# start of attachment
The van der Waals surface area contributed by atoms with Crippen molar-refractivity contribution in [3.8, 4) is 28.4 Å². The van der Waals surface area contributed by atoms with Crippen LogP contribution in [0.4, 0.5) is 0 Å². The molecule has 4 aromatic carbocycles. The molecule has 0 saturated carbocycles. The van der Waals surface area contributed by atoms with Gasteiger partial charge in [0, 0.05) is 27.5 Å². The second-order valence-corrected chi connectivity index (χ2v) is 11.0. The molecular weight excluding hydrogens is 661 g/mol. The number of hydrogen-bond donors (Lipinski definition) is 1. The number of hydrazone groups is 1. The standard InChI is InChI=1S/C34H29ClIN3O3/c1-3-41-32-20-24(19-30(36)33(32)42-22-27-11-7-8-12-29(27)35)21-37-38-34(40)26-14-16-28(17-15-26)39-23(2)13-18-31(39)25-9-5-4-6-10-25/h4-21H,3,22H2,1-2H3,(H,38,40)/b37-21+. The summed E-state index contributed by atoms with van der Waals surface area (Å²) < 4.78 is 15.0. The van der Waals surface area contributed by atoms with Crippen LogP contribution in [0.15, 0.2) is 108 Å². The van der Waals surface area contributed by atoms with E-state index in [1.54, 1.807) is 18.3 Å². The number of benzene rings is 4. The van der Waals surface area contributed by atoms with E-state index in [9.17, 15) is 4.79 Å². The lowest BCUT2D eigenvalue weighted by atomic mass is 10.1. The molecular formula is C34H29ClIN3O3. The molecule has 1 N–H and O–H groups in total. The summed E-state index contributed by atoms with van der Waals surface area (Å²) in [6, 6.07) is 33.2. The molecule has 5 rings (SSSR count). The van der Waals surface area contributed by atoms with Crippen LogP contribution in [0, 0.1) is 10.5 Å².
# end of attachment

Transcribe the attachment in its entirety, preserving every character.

The van der Waals surface area contributed by atoms with Crippen molar-refractivity contribution in [3.8, 4) is 28.4 Å². The van der Waals surface area contributed by atoms with Crippen LogP contribution in [0.4, 0.5) is 0 Å². The molecule has 4 aromatic carbocycles. The molecule has 0 saturated carbocycles. The van der Waals surface area contributed by atoms with Gasteiger partial charge in [0, 0.05) is 27.5 Å². The second-order valence-corrected chi connectivity index (χ2v) is 11.0. The molecular weight excluding hydrogens is 661 g/mol. The number of hydrogen-bond donors (Lipinski definition) is 1. The number of hydrazone groups is 1. The standard InChI is InChI=1S/C34H29ClIN3O3/c1-3-41-32-20-24(19-30(36)33(32)42-22-27-11-7-8-12-29(27)35)21-37-38-34(40)26-14-16-28(17-15-26)39-23(2)13-18-31(39)25-9-5-4-6-10-25/h4-21H,3,22H2,1-2H3,(H,38,40)/b37-21+. The summed E-state index contributed by atoms with van der Waals surface area (Å²) < 4.78 is 15.0. The van der Waals surface area contributed by atoms with Crippen LogP contribution in [0.15, 0.2) is 108 Å². The van der Waals surface area contributed by atoms with E-state index in [1.54, 1.807) is 18.3 Å². The number of benzene rings is 4. The van der Waals surface area contributed by atoms with E-state index in [9.17, 15) is 4.79 Å². The lowest BCUT2D eigenvalue weighted by atomic mass is 10.1. The molecular formula is C34H29ClIN3O3. The molecule has 1 N–H and O–H groups in total. The summed E-state index contributed by atoms with van der Waals surface area (Å²) in [6, 6.07) is 33.2. The molecule has 5 rings (SSSR count). The van der Waals surface area contributed by atoms with Crippen LogP contribution in [0, 0.1) is 10.5 Å².